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Summer Looped Course: End with Hills or Exposure? (Read 70 times)

Julia1971


    I run a looped 17-mile  course frequently for my long run and have been going back-and-forth about whether it makes sense to run it clockwise or counter-clockwise in the summer.  (For those in the DMV area, I'm talking about the Arlington Loop.)

     

    If I run clockwise, I get the hilly portion of the loop (about 4 or 5 miles) over early, which is great!  But then during the later miles, I'm completely exposed to sun and tend to wilt.  Also, water fountains are few and far between.

     

    If I run it counter-clockwise, the route is flat early and the sun isn't as brutal.  However, hills at the end make the run much harder.  And, my goal race (London) is pretty flat.  Also, there are water fountains on the hilly section of rail-trail and occasional patches of shade.

     

    So, I'm putting this question to you all.  Which direction would you go?

    darkwave


    Mother of Cats

      A...Despite living right on the Arlington loop (in the middle of the hilly part) I don't do the 17 mile loop.  So that tells you my general opinion on it.  Smile

       

      B) If I was progressing the run I would want to finish on the flatter part unless I was racing a hilly marathon.  For an even paced long run, I think I'd go with the hilly finish both because of the shade and water and because having the hills at the end would effectively make it a progressive run.

       

      C) Another thing that always plays into my mind - where do the at-grade crossings fall within the run.   I like to plan out my long runs so that my potential interactions with cars are early in the run, when I'm mentally fresh.  I would prefer to avoid crossing the Rosslyn Intersection of Doom when I'm tired and more likely to make a bad judgment call.

       

      Edit:  If I was starting at Barcroft like your map shows, I'd definitely go counter-clockwise - that way the intersections that I think are highest risk (Walter Reed, Shirlington Road, Rosslyn) would all be done when I was still pretty fresh.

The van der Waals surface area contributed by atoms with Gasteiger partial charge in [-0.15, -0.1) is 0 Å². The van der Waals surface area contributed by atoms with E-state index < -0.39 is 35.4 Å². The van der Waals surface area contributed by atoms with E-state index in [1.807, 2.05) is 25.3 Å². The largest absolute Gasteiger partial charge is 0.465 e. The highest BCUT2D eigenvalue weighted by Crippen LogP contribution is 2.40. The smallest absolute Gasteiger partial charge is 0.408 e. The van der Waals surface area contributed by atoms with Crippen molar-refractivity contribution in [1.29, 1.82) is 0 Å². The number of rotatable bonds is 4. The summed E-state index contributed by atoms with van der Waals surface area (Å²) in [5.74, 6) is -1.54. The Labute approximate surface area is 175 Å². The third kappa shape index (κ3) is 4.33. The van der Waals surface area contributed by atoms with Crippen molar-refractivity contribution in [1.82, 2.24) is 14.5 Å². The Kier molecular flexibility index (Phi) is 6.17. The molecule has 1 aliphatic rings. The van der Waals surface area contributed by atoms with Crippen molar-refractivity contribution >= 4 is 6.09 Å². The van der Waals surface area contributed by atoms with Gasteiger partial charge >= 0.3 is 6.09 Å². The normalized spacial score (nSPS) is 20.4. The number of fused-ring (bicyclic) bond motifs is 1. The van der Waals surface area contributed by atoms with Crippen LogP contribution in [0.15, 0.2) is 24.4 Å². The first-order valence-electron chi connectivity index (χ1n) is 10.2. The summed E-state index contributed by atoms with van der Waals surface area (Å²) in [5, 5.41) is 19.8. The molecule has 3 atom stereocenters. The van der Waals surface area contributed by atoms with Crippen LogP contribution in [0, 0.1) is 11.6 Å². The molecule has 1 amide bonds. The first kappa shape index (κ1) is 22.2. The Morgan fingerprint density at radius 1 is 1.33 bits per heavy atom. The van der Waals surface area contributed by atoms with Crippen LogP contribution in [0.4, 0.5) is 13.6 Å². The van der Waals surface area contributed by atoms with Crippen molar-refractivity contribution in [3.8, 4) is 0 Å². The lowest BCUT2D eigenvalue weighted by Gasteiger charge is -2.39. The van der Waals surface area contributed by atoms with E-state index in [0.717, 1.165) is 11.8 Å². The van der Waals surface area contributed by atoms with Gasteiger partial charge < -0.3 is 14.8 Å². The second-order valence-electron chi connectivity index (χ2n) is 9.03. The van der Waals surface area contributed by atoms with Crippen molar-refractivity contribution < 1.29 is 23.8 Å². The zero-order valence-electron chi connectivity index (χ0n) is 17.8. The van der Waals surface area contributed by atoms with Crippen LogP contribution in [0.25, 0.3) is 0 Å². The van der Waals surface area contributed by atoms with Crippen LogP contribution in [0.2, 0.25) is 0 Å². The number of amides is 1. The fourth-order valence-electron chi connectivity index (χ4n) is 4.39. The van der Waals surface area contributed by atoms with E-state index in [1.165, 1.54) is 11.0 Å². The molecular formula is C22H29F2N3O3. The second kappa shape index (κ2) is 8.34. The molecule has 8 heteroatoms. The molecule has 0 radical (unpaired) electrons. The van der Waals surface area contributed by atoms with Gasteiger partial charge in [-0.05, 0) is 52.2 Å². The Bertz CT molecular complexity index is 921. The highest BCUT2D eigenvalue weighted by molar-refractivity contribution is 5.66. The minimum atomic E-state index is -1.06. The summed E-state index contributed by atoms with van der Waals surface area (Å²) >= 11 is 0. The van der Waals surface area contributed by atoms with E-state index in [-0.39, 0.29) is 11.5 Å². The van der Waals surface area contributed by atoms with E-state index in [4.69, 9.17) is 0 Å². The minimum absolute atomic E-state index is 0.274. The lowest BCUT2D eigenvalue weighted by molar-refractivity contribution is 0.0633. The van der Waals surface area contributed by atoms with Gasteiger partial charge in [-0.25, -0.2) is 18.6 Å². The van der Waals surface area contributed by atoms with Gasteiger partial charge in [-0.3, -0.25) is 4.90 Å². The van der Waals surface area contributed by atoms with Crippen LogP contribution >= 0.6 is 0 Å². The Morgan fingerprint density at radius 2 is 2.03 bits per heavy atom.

Everyone's gotta running blog; I'm the only one with a POOL-RUNNING blog.

       

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      wcrunner2


      Are we there, yet?

        Find a shorter loop that you can run multiple times.  In the summer heat and humidity I always make sure I have a bailout point(s) in case I start developing heat exhaustion symptoms.

         2021 Races:

             09/08/21 - One Day at the Fair 12-Hour (tentative)

             11/20/21 - Crooked Road 24

         

        CanadianMeg


        Kicking Asphalt for 2021

          Are you talking one run or in general? I would likely alternate directions bc I think there are benefits both ways. Clockwise one weekend, counter clockwise the next time.

          Half Fanatic #9292. 

          Julia1971


            A...Despite living right on the Arlington loop (in the middle of the hilly part) I don't do the 17 mile loop.  So that tells you my general opinion on it.  Smile

             

            B) If I was progressing the run I would want to finish on the flatter part unless I was racing a hilly marathon.  For an even paced long run, I think I'd go with the hilly finish both because of the shade and water and because having the hills at the end would effectively make it a progressive run.